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The AAPG/Datapages Combined Publications Database

AAPG Bulletin


Volume: 43 (1959)

Issue: 5. (May)

First Page: 1096

Last Page: 1096

Title: Pennsylvanian Paleotectonics of Paradox Basin: ABSTRACT

Author(s): Richard W. Fetzner

Article Type: Meeting abstract


During Pennsylvanian and Permian time, the Colorado Plateau area underwent the most active period of tectonic activity of the Paleozoic and Mesozoic eras. A continuous parageosynclinal seaway extended from the Oquirrh sag of east-central Utah southeast into central New Mexico. Greatest subsidence occurred in the Paradox basin, an asymmetrical half-graben, where in excess of 6,500 feet of marine and restricted marine sediments accumulated during Pennsylvanian time. Peripheral to this seaway were the orogenic Uncompahgre-San Luis uplift, the epeirogenic Kaibab-Defiance-Zuni uplift, and the epeirogenic Emery uplift. Along the Uncompahgre and Kaibab-Zuni structural trends, tectonism originated earliest in their southeastern segments and progressed northwest.

Two elements, the Defiance uplift and a southeastward projecting spur of the Emery uplift, bear major economic implications. The Defiance uplift, a structural subsidiary of the Kaibab-Zuni trend, projected north into the southern Paradox basin. It was active in pre-Pennsylvanian time and affected depositional patterns of marine sediments from Morrow? to Wolfcamp in age. Major hydrocarbon production in the Four Corners area bears a close relation to this element geographically and geologically. Because of Kaibab-Zuni tectonism, only the northern third of the Black Mesa basin appears favorable for hydrocarbon accumulations in Pennsylvanian rocks.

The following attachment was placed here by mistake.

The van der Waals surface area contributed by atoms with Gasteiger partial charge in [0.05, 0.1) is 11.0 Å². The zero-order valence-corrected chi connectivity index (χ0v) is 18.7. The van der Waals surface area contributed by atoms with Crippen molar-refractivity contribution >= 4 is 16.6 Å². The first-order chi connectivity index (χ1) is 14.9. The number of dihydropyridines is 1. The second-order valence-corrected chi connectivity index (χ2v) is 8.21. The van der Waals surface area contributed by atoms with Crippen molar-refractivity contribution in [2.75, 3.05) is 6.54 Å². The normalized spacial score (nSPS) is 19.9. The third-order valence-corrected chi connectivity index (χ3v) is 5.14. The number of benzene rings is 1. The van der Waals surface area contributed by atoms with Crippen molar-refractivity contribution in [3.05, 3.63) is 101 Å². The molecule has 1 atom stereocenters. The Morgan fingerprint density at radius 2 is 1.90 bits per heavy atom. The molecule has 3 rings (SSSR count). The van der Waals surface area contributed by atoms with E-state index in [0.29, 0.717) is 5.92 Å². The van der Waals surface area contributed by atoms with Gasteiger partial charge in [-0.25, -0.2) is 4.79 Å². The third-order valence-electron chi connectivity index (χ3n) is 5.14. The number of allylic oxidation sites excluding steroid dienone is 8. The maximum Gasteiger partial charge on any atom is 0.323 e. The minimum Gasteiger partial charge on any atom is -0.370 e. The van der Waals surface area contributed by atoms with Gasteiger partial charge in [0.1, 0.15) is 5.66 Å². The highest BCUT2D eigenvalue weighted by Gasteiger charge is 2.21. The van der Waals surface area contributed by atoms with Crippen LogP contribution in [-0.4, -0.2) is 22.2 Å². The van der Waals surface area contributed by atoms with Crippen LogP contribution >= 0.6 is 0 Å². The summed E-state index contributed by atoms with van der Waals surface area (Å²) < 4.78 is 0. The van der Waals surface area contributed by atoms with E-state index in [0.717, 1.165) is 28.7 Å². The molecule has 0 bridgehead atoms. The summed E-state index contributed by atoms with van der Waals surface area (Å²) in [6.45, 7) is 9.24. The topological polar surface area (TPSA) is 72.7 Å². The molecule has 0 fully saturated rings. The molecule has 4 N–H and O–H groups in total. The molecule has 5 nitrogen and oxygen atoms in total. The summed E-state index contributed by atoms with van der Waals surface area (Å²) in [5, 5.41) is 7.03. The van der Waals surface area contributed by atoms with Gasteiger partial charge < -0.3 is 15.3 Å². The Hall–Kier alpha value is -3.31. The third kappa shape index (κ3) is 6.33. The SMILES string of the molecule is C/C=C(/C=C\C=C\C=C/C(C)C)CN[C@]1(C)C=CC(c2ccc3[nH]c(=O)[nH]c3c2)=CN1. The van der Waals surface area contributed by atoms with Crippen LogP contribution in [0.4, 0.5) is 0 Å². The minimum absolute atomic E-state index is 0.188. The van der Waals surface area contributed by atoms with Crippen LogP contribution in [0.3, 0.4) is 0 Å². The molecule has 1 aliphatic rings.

The Emery spur projected into the northwestern Paradox basin and affected depositional patterns of sediments from Des Moines into Wolfcamp time. Geologic conditions east of the Emery uplift, and adjacent to its southeastern spur, appear more favorable for hydrocarbon accumulations in Pennsylvanian sediments than those present in the producing part of the Four Corners area. Recent discoveries on the western Paradox Basin shelf prove the presence of oil in marine sandstone stringers and reef-type build-ups within the Hermosa formation. Regional lithologic analyses indicate that this trend may be extended from the southern Emery flank to the northern Kaibab flank.

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Copyright 1997 American Association of Petroleum Geologists